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Linking Sounds And Letters


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Hi All

 

wondered if anyone could share with me how they organise Linking Sounds and Letters work!

 

we are trying to re-organise the way we do everything for September and Linking Sounds and Letters as organised/led activities were a bit of a hit and miss thing last term. We are also having staff cuts for at least the Autumn term so although we are still within ratio I have less adults to go around everything, especially if an emergancy e.g. child needing changing etc.. comes up.

 

We do a lot of speaking and listening as part of our pracitice in individual, small and large groups, we do all the usual singing and stories and mark making etc... but wondered how other people organise their sessions to make sure LSL gets 'done'. We find there is only so much that seems to happen as part of the session and some areas lend themselves to this more than others. We are a free-flow setting working out of a large hall (so nowhere really separate to take groups of children) and especially next term we have different children in on different days (we do have a core group that does 4/5 sessions but there are many that do 1/2) so I am worried if I do things on certain days children miss out. Although LSL is only one part of CLL its almost a learning area of its own.

 

Does anybody use the LSL booklet? and do you have set times each day or do you pull groups out across the session? do you delve in and out of phases depending on what else is happening/needed or do you work through phase 1-7 chronologically? If this is the case how do you manage the unique child angle?

 

I hope this doesn't seem a strange post but we are finding it hard to get everything in on just a morning session and I wondered if anyone would share how they do this. Maybe we just worry too much!

 

thanks everyone

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It's not really appropriate to dip in and out of the phases since they get progressively harder and phase 5 is supposed to be year one level work! In a pre school you would probably be concentrating mostly on phase one work. I'm not sure about starting phase 2 in pre school as this is where you start learning the letter sounds and letter shapes and I would think it's more reception where that would start, but perhaps someone with more experience of this age group will be able to tell you what's appropriate. Phase one is mostly working on discriminating and recognising sounds through games etc.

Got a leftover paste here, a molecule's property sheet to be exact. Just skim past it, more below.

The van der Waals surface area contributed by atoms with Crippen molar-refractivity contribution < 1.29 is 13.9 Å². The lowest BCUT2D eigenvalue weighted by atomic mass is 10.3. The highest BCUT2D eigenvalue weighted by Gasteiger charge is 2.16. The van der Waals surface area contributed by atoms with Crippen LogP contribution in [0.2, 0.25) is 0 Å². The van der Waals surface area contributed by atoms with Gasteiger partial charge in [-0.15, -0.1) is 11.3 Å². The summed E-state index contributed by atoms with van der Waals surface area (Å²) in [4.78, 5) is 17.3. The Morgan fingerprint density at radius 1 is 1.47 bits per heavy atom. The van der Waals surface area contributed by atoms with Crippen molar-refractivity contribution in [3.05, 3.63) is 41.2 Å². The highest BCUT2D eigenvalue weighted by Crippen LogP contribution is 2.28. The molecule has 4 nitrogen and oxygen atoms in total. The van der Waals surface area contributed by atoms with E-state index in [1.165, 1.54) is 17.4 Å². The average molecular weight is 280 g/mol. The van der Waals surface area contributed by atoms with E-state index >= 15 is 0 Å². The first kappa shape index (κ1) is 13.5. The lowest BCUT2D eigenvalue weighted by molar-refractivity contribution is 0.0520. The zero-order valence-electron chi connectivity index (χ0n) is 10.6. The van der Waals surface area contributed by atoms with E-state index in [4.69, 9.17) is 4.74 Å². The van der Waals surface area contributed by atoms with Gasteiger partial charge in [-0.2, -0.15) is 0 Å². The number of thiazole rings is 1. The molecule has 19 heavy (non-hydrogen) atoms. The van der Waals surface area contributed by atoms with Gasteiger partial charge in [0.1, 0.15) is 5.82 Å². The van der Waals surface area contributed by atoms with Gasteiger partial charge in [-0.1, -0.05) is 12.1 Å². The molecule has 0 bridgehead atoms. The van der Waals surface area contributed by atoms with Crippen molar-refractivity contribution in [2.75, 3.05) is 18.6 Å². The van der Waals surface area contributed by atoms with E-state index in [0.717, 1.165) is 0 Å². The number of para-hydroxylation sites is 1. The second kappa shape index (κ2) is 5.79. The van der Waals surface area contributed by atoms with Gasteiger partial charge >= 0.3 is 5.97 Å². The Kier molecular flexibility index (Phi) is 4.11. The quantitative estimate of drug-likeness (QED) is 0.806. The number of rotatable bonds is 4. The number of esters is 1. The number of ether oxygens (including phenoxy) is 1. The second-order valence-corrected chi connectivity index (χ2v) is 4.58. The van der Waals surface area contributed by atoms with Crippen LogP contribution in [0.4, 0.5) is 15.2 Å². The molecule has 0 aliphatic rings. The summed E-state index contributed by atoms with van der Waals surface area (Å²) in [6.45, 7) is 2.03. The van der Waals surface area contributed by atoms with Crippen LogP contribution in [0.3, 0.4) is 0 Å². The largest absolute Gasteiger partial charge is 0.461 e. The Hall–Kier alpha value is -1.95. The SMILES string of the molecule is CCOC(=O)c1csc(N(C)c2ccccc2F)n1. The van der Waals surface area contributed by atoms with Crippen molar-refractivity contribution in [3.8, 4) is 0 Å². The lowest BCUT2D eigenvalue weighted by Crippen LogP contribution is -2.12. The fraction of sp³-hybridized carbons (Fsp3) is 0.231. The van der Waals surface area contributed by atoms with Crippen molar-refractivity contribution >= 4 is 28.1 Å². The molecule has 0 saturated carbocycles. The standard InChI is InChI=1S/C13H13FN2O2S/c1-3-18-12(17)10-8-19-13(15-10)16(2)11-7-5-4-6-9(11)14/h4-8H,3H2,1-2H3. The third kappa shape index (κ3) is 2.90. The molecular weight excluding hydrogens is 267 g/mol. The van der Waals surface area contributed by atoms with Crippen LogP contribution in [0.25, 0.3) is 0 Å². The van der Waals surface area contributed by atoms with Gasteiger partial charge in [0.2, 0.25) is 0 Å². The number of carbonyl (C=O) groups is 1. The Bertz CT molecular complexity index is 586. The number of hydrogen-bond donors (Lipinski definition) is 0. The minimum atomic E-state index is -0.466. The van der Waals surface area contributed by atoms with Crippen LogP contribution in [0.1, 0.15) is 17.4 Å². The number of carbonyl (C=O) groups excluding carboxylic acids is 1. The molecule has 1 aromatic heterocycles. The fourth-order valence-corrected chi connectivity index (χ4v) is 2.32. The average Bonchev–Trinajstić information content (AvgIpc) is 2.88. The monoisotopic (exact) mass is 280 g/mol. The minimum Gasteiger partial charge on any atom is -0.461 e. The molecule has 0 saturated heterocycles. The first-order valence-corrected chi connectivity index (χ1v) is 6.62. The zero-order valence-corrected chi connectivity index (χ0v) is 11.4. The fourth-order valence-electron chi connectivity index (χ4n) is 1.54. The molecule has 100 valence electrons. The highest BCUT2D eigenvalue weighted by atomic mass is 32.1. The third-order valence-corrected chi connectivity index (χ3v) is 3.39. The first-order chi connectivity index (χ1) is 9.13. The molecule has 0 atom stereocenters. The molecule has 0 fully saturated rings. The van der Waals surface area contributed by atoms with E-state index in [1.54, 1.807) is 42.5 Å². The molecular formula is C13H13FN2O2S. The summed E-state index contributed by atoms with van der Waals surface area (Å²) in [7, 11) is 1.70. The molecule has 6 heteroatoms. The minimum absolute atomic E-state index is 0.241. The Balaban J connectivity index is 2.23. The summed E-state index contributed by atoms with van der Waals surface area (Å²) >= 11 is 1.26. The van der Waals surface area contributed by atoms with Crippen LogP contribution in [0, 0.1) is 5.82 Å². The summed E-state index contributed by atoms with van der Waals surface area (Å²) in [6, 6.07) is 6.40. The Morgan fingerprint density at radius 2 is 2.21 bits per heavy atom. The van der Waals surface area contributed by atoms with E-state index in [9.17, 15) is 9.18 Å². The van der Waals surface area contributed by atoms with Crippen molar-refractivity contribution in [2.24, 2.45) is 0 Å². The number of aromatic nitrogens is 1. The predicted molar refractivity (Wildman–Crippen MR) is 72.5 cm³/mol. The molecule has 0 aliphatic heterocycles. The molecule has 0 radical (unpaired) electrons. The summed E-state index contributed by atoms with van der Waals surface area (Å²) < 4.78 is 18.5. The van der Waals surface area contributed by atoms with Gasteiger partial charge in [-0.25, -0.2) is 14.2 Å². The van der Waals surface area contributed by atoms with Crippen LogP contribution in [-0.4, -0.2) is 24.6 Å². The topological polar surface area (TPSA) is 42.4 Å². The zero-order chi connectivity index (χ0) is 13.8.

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Just to clarify, Johanna, are you referring to the aspects within phase one, rather than the phases? (which is what I thought you might mean)

In which case, these are not progressive (except I would leave aspect 7 to later in the year), as they cover different skills. You cold focus on a different one each week, for example.

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Just to clarify, Johanna, are you referring to the aspects within phase one, rather than the phases? (which is what I thought you might mean)

In which case, these are not progressive (except I would leave aspect 7 to later in the year), as they cover different skills. You cold focus on a different one each week, for example.

 

Yes I did mean aspect you can tell holiday head still on. :o

 

I thought they weren't progressive too but someone mentioned to me they woork through the book but I found this a bit limiting so wondered what everone else does.

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Hi, I do a lovely parents forum in autumn term to introduce parents to importance and aspects within phase one and really stress the importance of phase one. Last year I had a fabulous response from parents who were genuinely pleased I had shared this with them as they didnt know all of the work that goes before phase two and letter sounds!! I then enhanced my areas of learning with games/activities/resources from the aspects dependant upon where ch were working it, so for example in the summer term, we concentrated on rhyme and alliteration and I had stole a large mixing bowl from our school kitchen ( i did ask) and collected objects that rhymed for the game 'silly soup!' The kids absolutely loved it, got lots of observations of ch doing it very independently. In addition to this I put a basket of mirrors out and some objects to practice voice sounds, alliteration baskets etc etc. Alot of the games we did during key worker/adult directed time and then put the resources into the setting. By the way, we also attached a large mirror to our railings outside to encourage the boys to create some loud voice sounds!!! Phase one comes with a CD rom and has some really good examples for using the games. I would suggest having a watch, and think about activities you could do with your kids in September! Lots of body percussion sounds outside, listening walks ( going to make those fab large ears on headbands) and singing songs!! I also invited my staff to training session so they were familiar with teaching phase one activities, they said watching the dvd really helped to get an idea of how to teach the different games, but silly soup was my favourite, even the younger children who were perhaps working at an earlier phase enjoying mixing a frog and a log. a leg ( broken from an old doll!!!!) and a peg!!

Hope this helps!!! :o

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